Federal Judge Dismisses Lawsuit Seeking to Remove Trump from Ballot in a Different State

A federal judge in West Virginia has rejected an attempt to remove former President Donald Trump from the state’s ballot. The ruling came as a lawsuit filed by John Anthony Castro was dismissed. District Judge Irene Berger declared that Castro lacked the standing to sue and sided with attorneys for Trump, Secretary of State Mac Warner, and the West Virginia GOP in their effort to dismiss the lawsuit.

The judge wrote that the evidence submitted by Castro removes any doubt that his purported campaign exists as a vehicle for litigation, not votes. Castro, based in Texas, has filed multiple lawsuits against Trump to remove him from state ballots. However, earlier this month, a judge in Arizona dismissed a similar lawsuit.

Castro’s lawsuit argued that Trump should be disqualified from appearing on the state’s ballot due to a provision in the Fourteenth Amendment. The U.S. Supreme Court previously declined to hear a similar case brought by Castro in Florida.

The ruling by a Colorado court also found Trump ineligible for the state’s ballots, but it was a different case brought by an activist group. Judge Berger stated that Castro’s complaint contains few specific factual allegations related to his candidacy and relies on supposition and speculation. She concluded that his purported campaign exists as a vehicle for pursuing litigation, not votes.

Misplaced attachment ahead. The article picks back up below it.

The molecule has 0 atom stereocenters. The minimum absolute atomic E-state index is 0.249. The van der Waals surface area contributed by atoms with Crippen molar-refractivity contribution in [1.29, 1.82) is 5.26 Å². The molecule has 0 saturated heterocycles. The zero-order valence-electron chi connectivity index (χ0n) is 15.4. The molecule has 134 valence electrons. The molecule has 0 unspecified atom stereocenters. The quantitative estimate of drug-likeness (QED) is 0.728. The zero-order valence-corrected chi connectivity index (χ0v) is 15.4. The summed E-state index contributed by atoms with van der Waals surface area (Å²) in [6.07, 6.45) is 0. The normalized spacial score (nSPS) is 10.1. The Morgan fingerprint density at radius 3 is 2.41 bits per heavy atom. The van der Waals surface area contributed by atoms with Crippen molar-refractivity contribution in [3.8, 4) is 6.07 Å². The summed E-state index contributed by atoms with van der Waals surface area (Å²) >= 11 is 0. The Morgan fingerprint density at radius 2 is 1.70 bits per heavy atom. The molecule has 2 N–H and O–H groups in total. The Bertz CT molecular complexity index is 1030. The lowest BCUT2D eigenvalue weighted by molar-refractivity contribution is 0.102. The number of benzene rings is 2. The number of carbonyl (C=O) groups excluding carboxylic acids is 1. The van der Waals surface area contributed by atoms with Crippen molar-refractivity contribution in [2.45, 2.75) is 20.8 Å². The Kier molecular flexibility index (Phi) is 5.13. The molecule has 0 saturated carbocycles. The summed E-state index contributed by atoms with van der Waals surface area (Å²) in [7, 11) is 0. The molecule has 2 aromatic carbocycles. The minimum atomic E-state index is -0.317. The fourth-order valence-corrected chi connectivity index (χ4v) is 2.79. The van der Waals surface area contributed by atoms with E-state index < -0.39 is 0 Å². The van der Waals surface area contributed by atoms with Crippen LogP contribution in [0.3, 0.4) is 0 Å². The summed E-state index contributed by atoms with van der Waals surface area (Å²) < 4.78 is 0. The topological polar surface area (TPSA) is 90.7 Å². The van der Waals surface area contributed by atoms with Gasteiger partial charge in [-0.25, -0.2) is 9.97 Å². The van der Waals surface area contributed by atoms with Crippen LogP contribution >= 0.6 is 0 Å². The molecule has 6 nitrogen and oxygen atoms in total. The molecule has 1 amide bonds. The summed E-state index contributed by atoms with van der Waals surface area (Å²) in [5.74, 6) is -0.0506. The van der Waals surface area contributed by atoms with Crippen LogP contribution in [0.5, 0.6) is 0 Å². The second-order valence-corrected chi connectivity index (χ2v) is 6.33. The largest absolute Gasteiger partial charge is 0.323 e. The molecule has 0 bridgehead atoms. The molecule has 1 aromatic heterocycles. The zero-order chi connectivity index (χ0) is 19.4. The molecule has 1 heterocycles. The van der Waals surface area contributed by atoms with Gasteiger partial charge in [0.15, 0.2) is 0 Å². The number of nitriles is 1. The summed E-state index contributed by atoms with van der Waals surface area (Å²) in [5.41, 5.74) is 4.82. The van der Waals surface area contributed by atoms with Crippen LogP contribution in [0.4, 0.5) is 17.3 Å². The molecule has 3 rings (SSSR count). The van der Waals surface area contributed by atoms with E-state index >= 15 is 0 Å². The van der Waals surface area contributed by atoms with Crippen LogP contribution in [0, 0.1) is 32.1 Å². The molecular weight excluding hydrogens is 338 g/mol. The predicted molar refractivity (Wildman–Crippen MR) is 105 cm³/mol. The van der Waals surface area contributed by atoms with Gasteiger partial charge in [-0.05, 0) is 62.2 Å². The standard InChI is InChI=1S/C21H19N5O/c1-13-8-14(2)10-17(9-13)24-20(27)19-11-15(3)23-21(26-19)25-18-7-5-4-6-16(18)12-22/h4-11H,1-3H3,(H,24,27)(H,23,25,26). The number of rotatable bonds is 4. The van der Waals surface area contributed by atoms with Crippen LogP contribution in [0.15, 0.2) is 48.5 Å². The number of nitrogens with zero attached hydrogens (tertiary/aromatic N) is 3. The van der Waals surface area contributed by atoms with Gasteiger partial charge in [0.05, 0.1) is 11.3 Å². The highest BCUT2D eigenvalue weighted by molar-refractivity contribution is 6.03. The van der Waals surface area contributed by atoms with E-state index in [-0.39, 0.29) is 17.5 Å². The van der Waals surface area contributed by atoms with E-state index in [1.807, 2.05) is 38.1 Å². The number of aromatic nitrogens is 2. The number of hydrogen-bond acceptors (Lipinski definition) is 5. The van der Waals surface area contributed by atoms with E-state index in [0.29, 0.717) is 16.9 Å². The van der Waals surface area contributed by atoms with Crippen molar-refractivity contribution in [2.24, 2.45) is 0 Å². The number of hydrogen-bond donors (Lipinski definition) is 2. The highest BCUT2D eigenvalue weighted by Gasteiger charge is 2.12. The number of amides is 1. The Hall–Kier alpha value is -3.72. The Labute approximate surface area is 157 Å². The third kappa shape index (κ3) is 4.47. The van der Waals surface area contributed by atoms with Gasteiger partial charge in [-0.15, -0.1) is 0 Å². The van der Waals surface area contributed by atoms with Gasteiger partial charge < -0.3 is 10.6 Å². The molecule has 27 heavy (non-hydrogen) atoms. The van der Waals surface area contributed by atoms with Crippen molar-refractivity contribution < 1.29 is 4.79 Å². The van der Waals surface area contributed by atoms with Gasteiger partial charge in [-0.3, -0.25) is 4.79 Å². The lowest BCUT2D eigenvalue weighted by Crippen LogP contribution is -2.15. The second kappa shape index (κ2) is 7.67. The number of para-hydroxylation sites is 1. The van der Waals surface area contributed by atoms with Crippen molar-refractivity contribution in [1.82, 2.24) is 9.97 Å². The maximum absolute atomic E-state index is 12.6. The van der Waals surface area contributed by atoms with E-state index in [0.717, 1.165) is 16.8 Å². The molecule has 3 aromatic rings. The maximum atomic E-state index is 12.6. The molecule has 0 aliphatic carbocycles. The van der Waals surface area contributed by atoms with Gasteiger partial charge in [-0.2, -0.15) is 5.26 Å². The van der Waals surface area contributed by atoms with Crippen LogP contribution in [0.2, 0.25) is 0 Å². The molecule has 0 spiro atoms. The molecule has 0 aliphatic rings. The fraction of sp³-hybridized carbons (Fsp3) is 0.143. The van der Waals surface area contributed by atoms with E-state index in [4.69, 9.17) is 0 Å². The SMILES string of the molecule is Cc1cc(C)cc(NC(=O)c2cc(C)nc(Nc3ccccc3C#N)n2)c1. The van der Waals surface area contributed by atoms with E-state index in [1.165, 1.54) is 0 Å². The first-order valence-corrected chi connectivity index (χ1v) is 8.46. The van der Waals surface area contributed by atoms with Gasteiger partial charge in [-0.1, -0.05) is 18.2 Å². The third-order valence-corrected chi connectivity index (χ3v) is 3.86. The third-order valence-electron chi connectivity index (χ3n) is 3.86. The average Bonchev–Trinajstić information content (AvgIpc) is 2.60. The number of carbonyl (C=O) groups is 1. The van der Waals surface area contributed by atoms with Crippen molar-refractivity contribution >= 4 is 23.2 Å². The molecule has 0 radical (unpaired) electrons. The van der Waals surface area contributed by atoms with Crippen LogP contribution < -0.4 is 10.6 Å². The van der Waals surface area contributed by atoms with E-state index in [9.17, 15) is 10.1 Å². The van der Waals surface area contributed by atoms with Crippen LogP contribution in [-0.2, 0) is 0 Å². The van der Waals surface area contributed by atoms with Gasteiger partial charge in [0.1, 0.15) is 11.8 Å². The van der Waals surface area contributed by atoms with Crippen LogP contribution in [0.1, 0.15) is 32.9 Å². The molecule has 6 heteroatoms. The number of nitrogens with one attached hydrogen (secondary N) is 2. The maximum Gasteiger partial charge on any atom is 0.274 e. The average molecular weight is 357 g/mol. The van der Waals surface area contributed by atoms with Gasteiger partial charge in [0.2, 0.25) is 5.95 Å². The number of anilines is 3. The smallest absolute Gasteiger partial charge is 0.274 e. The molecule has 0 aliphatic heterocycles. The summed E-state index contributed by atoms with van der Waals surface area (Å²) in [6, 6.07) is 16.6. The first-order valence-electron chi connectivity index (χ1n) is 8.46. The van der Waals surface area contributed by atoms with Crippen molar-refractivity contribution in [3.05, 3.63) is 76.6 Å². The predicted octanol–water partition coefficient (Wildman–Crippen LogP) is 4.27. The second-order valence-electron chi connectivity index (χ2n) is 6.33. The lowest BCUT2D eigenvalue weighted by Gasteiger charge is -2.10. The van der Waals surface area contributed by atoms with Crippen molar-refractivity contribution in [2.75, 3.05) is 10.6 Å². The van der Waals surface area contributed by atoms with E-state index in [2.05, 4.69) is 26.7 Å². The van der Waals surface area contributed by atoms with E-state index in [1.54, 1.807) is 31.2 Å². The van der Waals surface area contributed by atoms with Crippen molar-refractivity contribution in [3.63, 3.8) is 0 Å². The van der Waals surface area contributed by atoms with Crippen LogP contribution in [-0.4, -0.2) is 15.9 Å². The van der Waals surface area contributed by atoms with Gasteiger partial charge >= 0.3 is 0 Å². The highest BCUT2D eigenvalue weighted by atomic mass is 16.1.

After the ruling, West Virginia Attorney General Patrick Morrisey praised the order as a “strong victory for our office and the rule of law.” In response, Castro disputed the order, suggesting that he is not running for President “in bad faith” to “manufacture” standing.

Federal Election Commission records show that Castro has raised zero dollars via donors and has not shown up in any major national or state polls.

In Colorado, the Supreme Court found Trump disqualified from holding the office of president under Section 3 of the 14th Amendment. This section stipulates disqualification for anyone who “engaged in insurrection or rebellion against” the United States or had “given aid or comfort to the enemies thereof.” However, some legal experts and Democratic officials have disputed the legitimacy of the 14th Amendment-based attempts to block the former president from running.

The lawsuit brought by Castro highlights the ongoing legal challenges President Trump faces as he seeks to appear on state ballots for the 2024 presidential election. The outcomes of these cases could have significant implications for the Republican primary and general elections. As the legal battles continue, the former president’s political future remains uncertain, and his opponents are determined to keep him off the ballot.


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